Costs C3, C4, and C5 apply to scanned pages that are detected to include color objects for output. In an embodiment, the page may also contain significant amount of monochrome objects or a plurality of types of color objects. Cost C3 is used to account for service costs when there are color objects in the page and wherein the exported file size is less than a threshold T2. Also, to use cost C3, the page may not include any color graphic objects, color low frequency halftone objects, color high frequency halftone objects, or color solid fill objects, as depicted by the formula shown in row 316, column 308: G*W1+LFHT*W2+HFHT*W3+SF*W4=zero. This formula expresses that cost C3 is determined when a weighted average is equal to zero, the weighted average being a summation of: (1) the total area of coverage of the color graphic objects (represented by “G) multiplied by a First weight W1, (2) the total area of coverage of the low frequency halftone objects (represented by “LFHT”) multiplied by a second weight W2, (3) the total area of coverage of the high frequency halftone objects (represented by “HFHT”) multiplied by a third weight W3, and (4) the total area of coverage of the solid fill objects (represented by “SF”) multiplied by a fourth weight W4. Thus, cost C3 is used to capture pages comprising color objects and that have a smaller approximate file size and only color text or lines arts content. The pages used with cost C3 do not have color images or graphics content and thus are low service cost.

Cost C4 is determined to be the account for the service cost of scanning page 402 (see FIG. 4) when the approximate file size is less than threshold T2 and a weighted average is less than a threshold T3. Specifically, referring to row 318, column 308 of chart 300 for the formula: G*W1+LFHT*W2+HFHT*W3+SF*W4<threshold T3. The formula of row 318, column 308 expresses that cost C4 is determined when a weighted average is less than threshold T3, wherein the weighted average is a summation similar to that as noted above with respect to cost C3. Cost C4 is used to capture color pages that have relatively small file size and some color images or graphics content.

Cost C5 is determined to include the estimated service cost of scanning a color page when that particular page has objects that place the page outside the requirement to use costs of C3 and/or C4 (note that costs C1 and C2 are associated with approximated costs of purely monochrome pages). Referring to row 320, cost C5 is used for all other accounts for the service cost of a page when the approximate file size does not fall below any of thresholds T1 and T2 and the weighted average does not fall below threshold T3. Thus, the approximate file size of the scanned page is greater than or equal to a threshold T2. Cost C5 is used to capture pages having a relatively larger approximate file size and higher image or graphics content, i.e., full color page cost.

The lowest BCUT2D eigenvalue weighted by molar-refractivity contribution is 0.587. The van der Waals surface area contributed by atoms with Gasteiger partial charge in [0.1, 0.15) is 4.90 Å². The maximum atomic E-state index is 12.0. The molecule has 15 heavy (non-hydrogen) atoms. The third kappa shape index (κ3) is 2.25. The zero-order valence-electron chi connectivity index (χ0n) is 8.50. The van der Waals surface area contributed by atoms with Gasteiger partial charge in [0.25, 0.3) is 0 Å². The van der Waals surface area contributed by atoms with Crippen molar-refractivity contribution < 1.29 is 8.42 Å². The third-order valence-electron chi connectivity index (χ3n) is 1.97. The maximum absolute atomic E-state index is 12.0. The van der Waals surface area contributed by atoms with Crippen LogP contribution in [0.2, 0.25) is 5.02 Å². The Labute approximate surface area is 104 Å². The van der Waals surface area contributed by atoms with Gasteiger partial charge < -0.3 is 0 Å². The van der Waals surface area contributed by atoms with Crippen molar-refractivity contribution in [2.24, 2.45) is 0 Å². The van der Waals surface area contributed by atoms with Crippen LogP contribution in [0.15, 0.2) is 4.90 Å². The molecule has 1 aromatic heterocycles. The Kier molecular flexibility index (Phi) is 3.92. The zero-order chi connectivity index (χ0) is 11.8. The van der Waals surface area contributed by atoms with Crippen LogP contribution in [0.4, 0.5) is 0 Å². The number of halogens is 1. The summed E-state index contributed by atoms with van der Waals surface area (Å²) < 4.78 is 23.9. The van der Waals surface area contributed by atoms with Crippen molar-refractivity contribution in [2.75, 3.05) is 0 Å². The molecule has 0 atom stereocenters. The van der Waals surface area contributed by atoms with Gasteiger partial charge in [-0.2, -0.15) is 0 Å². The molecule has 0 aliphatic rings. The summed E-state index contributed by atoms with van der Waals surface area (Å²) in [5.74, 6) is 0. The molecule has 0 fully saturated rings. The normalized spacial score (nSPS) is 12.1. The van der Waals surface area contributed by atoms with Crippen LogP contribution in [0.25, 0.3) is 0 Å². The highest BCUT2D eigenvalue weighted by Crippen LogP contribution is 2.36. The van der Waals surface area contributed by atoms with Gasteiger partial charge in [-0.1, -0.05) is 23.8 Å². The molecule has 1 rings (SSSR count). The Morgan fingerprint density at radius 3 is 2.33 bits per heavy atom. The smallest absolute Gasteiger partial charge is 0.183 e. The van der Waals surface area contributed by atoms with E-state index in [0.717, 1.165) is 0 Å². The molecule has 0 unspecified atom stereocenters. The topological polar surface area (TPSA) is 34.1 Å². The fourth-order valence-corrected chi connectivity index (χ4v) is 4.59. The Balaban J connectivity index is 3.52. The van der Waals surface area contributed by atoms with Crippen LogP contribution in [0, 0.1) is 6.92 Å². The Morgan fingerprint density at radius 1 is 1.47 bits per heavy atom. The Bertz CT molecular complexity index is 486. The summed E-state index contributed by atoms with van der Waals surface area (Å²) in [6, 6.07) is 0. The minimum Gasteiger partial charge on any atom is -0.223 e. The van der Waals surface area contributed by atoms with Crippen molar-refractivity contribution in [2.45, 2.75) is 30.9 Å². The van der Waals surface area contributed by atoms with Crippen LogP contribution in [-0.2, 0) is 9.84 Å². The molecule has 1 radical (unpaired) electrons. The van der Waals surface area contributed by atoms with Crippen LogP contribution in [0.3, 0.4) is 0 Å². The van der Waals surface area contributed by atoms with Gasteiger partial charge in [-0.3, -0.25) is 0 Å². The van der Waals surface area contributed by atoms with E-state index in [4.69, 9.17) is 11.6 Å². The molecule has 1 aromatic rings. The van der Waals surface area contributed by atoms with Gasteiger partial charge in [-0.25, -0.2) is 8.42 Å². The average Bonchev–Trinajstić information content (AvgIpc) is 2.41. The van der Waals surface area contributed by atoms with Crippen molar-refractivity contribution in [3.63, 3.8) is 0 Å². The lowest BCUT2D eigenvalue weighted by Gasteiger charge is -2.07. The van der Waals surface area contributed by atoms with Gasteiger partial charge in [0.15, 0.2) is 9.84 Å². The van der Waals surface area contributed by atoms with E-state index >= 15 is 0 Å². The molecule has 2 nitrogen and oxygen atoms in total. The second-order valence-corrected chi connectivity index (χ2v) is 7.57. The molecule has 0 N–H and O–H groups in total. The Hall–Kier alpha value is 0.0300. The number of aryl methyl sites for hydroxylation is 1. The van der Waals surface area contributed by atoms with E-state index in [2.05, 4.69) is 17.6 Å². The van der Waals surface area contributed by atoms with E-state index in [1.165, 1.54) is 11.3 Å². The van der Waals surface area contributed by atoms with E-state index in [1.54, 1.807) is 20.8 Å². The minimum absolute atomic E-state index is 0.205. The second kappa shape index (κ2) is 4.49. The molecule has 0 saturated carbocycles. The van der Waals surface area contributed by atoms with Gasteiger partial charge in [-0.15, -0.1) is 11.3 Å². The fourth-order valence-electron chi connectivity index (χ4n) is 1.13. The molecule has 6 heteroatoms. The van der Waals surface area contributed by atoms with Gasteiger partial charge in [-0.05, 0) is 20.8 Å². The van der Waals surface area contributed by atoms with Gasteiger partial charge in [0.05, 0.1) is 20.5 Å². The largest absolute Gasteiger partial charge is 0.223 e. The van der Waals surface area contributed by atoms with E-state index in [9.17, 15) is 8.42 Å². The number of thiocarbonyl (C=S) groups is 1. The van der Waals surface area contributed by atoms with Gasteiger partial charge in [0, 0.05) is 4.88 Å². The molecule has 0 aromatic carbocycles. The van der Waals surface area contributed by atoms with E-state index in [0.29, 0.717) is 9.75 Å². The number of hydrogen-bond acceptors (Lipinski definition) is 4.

Though FIG. 3 and the above noted costs C1-C5 are described with reference to specific thresholds, it should be noted that the above noted thresholds T1-T3 for calculating the service costs C1-C5 for scanning pages are illustrative only, and, therefore, should not be limiting. Generally, several different methods or calculations may be used for the determination of thresholds T1-T3 and/or weight values for determining the service costs/cost function 220 for scanning objects in a page. Also, any number of thresholds T may be used to determine any number of costs C for scanning a page, and, therefore, the determination or calculation of the cost C should not be limited to the thresholds and/or formulas as described herein.

Using the cost function as depicting in chart 300 thus allows for 5 different costs C1, C2, C3, C4, and C5 to be determined for scanning a page. However, referring back to FIG. 2, in an embodiment, method 200 may use an alternative cost function in step 220 that uses quality parameters (e.g., saturation, brightness, contrast, background suppression, etc.) of the various areas of coverage of any detected objects within a page (e.g., page 402).

Once a cost C1-C5 is determined for a page, the cost C1-C5 is generally stored (e.g., such as in a memory or counter/calculating device) for retrieval at a later date. Each cost per page scanned may be stored over a period of time until accessed. For example, when a user calls for service on an output device or MFD, the service technician or engineer may retrieve the cost information from the memory device or counter device for the period of time from the last service, and such information may be used to bill the user or customer for the scanning service costs.

The counter devices (or otherwise) that are pulled by the technician are also used to update the weight value for each object type being scanned by the output device or MFD. For example, the weight value associated with each type of object may be adjusted based on its usage profile over the period of time. For example, referring to the cost function shown in chart 300 of FIG. 3, if a user has scanned a plurality of color solid fill objects (e.g., SF) but less color graphic objects (e.g., “G”), the weight value W1 associated with color graphic objects may be lowered, while the weight value W4 associated with color solid fill objected is raised. Hence, the service cost is also associated and adjusted according to the type of objects scanned and detected, providing the user with a customized method of billing. This is particularly beneficial for a user who, during one period of time scans mostly monochrome objects and during another period of time scans color objects, as the service needs during the first period may require less service (i.e., less billing), while the service needs during a second period may require more service (i.e., higher billing).